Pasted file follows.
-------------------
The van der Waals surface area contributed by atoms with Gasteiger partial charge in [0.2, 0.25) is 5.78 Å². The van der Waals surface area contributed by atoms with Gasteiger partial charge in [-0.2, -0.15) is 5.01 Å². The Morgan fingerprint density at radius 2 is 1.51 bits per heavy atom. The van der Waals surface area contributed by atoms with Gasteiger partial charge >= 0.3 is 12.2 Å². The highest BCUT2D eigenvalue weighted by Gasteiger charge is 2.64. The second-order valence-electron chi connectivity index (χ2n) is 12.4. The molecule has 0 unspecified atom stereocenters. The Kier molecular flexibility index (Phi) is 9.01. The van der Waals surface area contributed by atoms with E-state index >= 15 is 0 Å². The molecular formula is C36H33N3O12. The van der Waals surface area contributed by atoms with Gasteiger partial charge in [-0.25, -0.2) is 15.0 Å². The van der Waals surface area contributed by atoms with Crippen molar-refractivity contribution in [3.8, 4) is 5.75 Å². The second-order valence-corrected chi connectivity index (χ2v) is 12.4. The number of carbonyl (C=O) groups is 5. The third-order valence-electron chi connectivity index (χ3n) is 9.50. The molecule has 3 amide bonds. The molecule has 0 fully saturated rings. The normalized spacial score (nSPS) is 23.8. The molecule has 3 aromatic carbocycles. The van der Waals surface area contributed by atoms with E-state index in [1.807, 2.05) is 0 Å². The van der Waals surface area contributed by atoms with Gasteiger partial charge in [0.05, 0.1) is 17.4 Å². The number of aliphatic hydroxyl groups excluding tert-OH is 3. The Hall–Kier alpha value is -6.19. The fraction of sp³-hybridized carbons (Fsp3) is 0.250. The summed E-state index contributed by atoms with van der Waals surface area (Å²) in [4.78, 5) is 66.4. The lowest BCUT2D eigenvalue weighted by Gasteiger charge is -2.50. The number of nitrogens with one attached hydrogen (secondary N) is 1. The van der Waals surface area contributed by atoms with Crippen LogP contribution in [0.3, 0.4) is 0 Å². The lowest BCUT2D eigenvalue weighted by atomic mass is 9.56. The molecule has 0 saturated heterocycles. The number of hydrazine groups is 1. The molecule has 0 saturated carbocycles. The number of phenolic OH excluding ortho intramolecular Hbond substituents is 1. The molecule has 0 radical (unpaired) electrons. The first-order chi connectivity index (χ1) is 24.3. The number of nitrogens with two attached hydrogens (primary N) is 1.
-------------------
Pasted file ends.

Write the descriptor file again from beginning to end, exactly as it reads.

The van der Waals surface area contributed by atoms with Gasteiger partial charge in [0.2, 0.25) is 5.78 Å². The van der Waals surface area contributed by atoms with Gasteiger partial charge in [-0.2, -0.15) is 5.01 Å². The Morgan fingerprint density at radius 2 is 1.51 bits per heavy atom. The van der Waals surface area contributed by atoms with Gasteiger partial charge >= 0.3 is 12.2 Å². The highest BCUT2D eigenvalue weighted by Gasteiger charge is 2.64. The second-order valence-electron chi connectivity index (χ2n) is 12.4. The molecule has 0 unspecified atom stereocenters. The Kier molecular flexibility index (Phi) is 9.01. The van der Waals surface area contributed by atoms with E-state index >= 15 is 0 Å². The molecular formula is C36H33N3O12. The van der Waals surface area contributed by atoms with Gasteiger partial charge in [-0.25, -0.2) is 15.0 Å². The van der Waals surface area contributed by atoms with Crippen molar-refractivity contribution in [3.8, 4) is 5.75 Å². The second-order valence-corrected chi connectivity index (χ2v) is 12.4. The number of carbonyl (C=O) groups is 5. The third-order valence-electron chi connectivity index (χ3n) is 9.50. The molecule has 3 amide bonds. The molecule has 0 fully saturated rings. The normalized spacial score (nSPS) is 23.8. The molecule has 3 aromatic carbocycles. The van der Waals surface area contributed by atoms with E-state index in [1.807, 2.05) is 0 Å². The van der Waals surface area contributed by atoms with Gasteiger partial charge in [0.05, 0.1) is 17.4 Å². The number of aliphatic hydroxyl groups excluding tert-OH is 3. The Hall–Kier alpha value is -6.19. The fraction of sp³-hybridized carbons (Fsp3) is 0.250. The summed E-state index contributed by atoms with van der Waals surface area (Å²) in [4.78, 5) is 66.4. The lowest BCUT2D eigenvalue weighted by Gasteiger charge is -2.50. The number of nitrogens with one attached hydrogen (secondary N) is 1. The van der Waals surface area contributed by atoms with Crippen LogP contribution in [0.3, 0.4) is 0 Å². The lowest BCUT2D eigenvalue weighted by atomic mass is 9.56. The molecule has 0 saturated heterocycles. The number of hydrazine groups is 1. The molecule has 0 saturated carbocycles. The number of phenolic OH excluding ortho intramolecular Hbond substituents is 1. The molecule has 0 radical (unpaired) electrons. The first-order chi connectivity index (χ1) is 24.3. The number of nitrogens with two attached hydrogens (primary N) is 1.